You can get herpes through skin-to-skin contact during oral, vaginal or anal sex. You can also catch it through non-penetrative genital to genital rubbing, rimming, as well as kissing. Herpes is the most contagious when you have symptoms, but can sometimes be passed on even when there are no symptoms at all. One of the best ways to lower the risk of Herpes is by using a condom every time.
Most commonly, chlamydia is usually free from symptoms — so it’s probably one of the tricker STIs to know if you have or not. It’s caused by a bacterial infection and can be easily treated with antibiotics. If left untreated, chlamydia can cause pelvic inflammatory disease which can damage the uterus and impact fertility.
This is why having a conversation with your partner before sex is the best way to enjoy a safe sex life. So many STIs are treatable and cause little damage if they’re diagnosed early. You never know, your ‘awkward’ conversation about STI testing and sexual history may just uncover a hidden STI for a partner. It could have been passed on to someone else if you hadn’t had that conversation.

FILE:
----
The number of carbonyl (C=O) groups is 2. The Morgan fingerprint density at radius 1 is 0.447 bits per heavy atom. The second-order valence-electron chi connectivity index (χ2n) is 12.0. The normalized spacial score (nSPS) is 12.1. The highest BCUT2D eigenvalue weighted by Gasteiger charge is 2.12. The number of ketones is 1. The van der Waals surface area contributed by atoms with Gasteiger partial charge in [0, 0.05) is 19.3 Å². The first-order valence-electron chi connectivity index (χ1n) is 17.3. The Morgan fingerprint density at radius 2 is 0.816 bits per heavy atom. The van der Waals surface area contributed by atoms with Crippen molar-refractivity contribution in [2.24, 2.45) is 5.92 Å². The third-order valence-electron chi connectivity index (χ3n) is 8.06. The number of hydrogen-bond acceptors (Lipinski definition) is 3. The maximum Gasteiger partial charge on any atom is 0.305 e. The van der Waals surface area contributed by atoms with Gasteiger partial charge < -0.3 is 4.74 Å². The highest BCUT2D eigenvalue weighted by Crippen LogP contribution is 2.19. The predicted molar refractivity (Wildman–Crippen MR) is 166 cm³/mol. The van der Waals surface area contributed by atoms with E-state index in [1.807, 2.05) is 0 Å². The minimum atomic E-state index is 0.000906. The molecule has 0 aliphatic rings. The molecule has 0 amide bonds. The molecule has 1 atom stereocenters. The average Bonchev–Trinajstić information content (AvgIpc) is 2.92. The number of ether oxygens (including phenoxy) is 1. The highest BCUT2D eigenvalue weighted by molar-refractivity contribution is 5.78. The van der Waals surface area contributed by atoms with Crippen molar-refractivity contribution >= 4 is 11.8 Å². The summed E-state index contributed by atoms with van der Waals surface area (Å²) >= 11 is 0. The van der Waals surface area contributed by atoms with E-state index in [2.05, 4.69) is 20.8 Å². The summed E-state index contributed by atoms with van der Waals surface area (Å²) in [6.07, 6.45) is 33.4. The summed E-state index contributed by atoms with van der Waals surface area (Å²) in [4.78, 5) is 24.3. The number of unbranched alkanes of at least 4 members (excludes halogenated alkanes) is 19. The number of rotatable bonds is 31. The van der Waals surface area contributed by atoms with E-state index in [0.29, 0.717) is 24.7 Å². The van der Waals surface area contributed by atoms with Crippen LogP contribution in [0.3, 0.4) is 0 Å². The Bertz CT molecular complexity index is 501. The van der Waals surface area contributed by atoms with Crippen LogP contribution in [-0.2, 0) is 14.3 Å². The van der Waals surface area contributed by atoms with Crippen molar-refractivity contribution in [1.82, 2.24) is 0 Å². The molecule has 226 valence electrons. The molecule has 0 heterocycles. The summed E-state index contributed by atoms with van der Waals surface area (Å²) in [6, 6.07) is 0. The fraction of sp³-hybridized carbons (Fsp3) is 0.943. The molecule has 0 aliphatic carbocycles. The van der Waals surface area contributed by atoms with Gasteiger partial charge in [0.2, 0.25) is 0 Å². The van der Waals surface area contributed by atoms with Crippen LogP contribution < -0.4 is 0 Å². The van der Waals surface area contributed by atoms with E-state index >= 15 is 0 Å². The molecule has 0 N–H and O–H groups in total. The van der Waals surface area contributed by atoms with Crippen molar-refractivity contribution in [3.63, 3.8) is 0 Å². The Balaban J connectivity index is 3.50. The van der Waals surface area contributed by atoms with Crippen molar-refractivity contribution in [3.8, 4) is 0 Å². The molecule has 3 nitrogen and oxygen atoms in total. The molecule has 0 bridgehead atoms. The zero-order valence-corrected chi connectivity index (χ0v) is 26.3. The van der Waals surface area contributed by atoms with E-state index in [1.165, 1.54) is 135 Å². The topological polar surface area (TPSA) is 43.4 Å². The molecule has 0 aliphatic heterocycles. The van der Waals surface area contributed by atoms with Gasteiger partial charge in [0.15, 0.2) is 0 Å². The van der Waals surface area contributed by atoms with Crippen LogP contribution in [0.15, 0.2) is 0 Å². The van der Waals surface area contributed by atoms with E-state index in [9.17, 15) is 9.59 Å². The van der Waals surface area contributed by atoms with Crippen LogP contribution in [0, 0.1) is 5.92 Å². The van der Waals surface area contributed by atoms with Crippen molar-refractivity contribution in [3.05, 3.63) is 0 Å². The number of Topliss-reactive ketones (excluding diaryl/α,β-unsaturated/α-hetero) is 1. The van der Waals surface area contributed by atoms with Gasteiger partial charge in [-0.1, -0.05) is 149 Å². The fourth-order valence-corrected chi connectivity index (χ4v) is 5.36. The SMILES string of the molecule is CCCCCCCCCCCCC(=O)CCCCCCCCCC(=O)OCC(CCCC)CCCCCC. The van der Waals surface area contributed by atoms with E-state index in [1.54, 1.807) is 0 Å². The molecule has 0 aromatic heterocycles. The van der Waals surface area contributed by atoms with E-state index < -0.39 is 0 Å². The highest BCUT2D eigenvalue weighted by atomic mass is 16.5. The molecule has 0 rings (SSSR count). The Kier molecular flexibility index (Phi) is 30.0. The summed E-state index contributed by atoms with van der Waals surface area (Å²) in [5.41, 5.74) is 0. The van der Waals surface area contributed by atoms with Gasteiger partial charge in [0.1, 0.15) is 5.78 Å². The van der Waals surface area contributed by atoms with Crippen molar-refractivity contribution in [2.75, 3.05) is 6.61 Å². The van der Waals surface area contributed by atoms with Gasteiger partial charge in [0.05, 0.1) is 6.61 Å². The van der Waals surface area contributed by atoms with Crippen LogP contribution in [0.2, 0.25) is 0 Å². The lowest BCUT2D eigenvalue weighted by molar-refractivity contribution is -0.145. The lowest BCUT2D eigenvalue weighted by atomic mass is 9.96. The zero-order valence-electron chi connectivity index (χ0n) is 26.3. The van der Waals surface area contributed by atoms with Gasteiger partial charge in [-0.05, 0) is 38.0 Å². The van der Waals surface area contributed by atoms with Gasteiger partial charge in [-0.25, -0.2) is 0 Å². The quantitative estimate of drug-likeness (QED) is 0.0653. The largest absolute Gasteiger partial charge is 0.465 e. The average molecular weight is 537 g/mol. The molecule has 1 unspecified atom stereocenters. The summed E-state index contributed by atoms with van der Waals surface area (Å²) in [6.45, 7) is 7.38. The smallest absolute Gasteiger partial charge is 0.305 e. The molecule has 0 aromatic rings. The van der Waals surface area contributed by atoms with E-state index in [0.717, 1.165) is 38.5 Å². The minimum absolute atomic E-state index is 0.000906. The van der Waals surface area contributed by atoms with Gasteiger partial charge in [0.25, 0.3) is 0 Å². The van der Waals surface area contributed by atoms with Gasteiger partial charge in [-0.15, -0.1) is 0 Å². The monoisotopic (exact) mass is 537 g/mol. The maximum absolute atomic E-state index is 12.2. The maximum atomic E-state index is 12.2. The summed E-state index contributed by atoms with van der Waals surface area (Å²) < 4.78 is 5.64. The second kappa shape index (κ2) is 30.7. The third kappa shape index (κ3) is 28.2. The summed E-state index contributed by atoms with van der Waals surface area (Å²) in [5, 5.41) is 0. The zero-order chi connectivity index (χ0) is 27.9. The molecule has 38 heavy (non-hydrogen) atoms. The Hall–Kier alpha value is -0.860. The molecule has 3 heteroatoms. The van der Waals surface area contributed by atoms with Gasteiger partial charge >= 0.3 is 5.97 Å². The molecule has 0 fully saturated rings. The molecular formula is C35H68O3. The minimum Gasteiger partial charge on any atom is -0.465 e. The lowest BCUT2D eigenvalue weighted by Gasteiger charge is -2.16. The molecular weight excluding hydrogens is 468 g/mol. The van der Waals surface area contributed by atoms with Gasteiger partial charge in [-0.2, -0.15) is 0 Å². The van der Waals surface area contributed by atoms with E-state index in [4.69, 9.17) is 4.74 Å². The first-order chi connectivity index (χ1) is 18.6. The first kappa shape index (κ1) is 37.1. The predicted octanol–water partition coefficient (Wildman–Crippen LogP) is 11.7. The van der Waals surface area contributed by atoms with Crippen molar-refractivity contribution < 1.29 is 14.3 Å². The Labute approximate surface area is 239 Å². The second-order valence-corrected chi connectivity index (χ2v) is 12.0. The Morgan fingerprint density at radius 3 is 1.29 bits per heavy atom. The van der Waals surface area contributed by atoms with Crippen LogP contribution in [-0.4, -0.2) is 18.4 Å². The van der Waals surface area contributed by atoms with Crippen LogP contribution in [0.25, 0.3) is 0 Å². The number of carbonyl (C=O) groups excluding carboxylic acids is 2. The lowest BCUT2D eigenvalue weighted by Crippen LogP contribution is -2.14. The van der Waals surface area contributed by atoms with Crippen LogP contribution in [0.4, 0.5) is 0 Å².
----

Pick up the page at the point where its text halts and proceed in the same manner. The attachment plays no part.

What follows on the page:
We’ve spoken about this a little bit already, but finding out if you have an STIs can be as easy as peeing in a cup. The key is regular testing. And frank conversations with your sexual partners about their most recent tests, or asking them to have another one (if they haven’t), you can ensure your own safety and that of your partners too. You can’t treat something if you don’t know you have it, so STI treatment really relies on regular STI testing. We recommend every 6-12 months or every time you change sexual partners.
Although awkward moments and chats can be totally normal, there are instances where these feelings are a sign of genuine problems. Safety is the number one priority in every sexual scenario — for your mental and physical health.
If you don’t feel your partner is listening to your concerns about practising safe sex, using protection and getting tested, then it may be worthwhile holding off having sex until you’re both on the same page. Remember, at the end of the day, sex can be spontaneous but you should always feel comfortable with every element and take the time to discuss safety before the fun begins.